"Health journalism under limelight"
Work from home and journalism can’t go hand in hand, especially for field reporters.
By Chaitanya Marpakwar
Senior journalist with the Times of India (Online), Lata Mishra is one of the most prolific health journalists in Mumbai. Having reported on health for over a decade, she is known for her breaking news stories on health scams, new surgeries, the latest drugs, and medical equipment. Lata reported extensively on the Covid-19 pandemic, covering a range of issues from lack of hospital beds to lack of life-saving drugs, and the creation of health care facilities on a war footing. Lata says that her field reporting was hampered the most, but that working from home was not an option for her. She hopes that health journalism is taken more seriously and becomes part of mainstream media studies.
Excerpts from a conversation
The biggest challenge was traveling from one place to the other. There was no public transport and there was a strict lockdown. We had private vehicles, but it was a struggle to visit the hospitals and see first-hand what was happening. In the early days, it was very scary. I had to ensure that I didn’t infect my family members. But I’m so used to being on the field, I had to go out and investigate. For me, working from home was simply not possible. Work from home and journalism can’t go hand in hand at all. Even if I reached the hospitals, I couldn't go inside the Covid-19 wards. I did a story about a Covid-19 positive woman who didn’t get a bed at a public hospital. She and her son waited for 48 hours outside the hospital to get a bed. The woman was in a wheelchair. All the beds were full.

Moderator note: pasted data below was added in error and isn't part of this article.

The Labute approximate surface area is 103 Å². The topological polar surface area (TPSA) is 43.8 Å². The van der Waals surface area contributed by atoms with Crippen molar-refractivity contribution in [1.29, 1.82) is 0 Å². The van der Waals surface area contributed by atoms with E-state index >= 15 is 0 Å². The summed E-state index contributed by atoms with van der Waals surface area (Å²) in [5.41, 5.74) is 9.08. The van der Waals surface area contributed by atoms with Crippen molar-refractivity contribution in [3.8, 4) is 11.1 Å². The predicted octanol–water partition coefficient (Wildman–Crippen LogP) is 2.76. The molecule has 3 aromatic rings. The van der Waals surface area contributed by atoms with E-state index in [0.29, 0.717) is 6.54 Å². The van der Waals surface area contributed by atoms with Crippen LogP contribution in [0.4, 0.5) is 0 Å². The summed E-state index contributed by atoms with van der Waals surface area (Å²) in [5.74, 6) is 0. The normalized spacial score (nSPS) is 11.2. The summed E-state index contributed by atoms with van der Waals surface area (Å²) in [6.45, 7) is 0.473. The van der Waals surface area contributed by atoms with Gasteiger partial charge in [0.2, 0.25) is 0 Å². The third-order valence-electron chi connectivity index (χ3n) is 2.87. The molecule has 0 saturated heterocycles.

So did you focus on human interest stories?
Yes, this was one of the most important stories for me. I spoke to some doctors and later managed to arrange a bed for the woman. I used my own contacts and she got a bed at another hospital. Apart from this, I did several other human interest stories. It was important to tell these stories so that people saw the human cost and loss caused by Covid-19. I also reported about how a public hospital was facing a major shortage of oxygen supply. Because of this, 12 patients died in the middle of the night. This was a sad story, but it had to be told. We had landed in such a situation where there was no oxygen supply. 12 lives were lost. They were in the ICU and on a ventilator. I got this story from one of the doctors who was upset that he couldn’t save these lives. This story was about the lives lost and the poor health care infrastructure.
Were you scared to visit hospitals? How did you overcome the fear?
I was scared, to be honest. What if I got infected? I would come back home and infect my parents and family members. This was always in the back of my mind. Then I decided to stay alone. I moved out and lived alone for three months. These were trying times to live alone since there was a lockdown, and even basic groceries were not easily available. So I had to manage everything single handedly. But my friends and neighbours helped me. When I went out, I took a lot of precautions. I wore PPE kits when I went inside the ICUs to see how doctors were actually working and the challenges they faced. I interviewed doctors inside the ICU. After wearing the PPE kits, I realised how tough it was and what a great job the doctors were doing. During the 30 mins in the PPE kit, I could not breathe. This was first-hand reporting and I realised that the frontline health workers were real heroes indeed.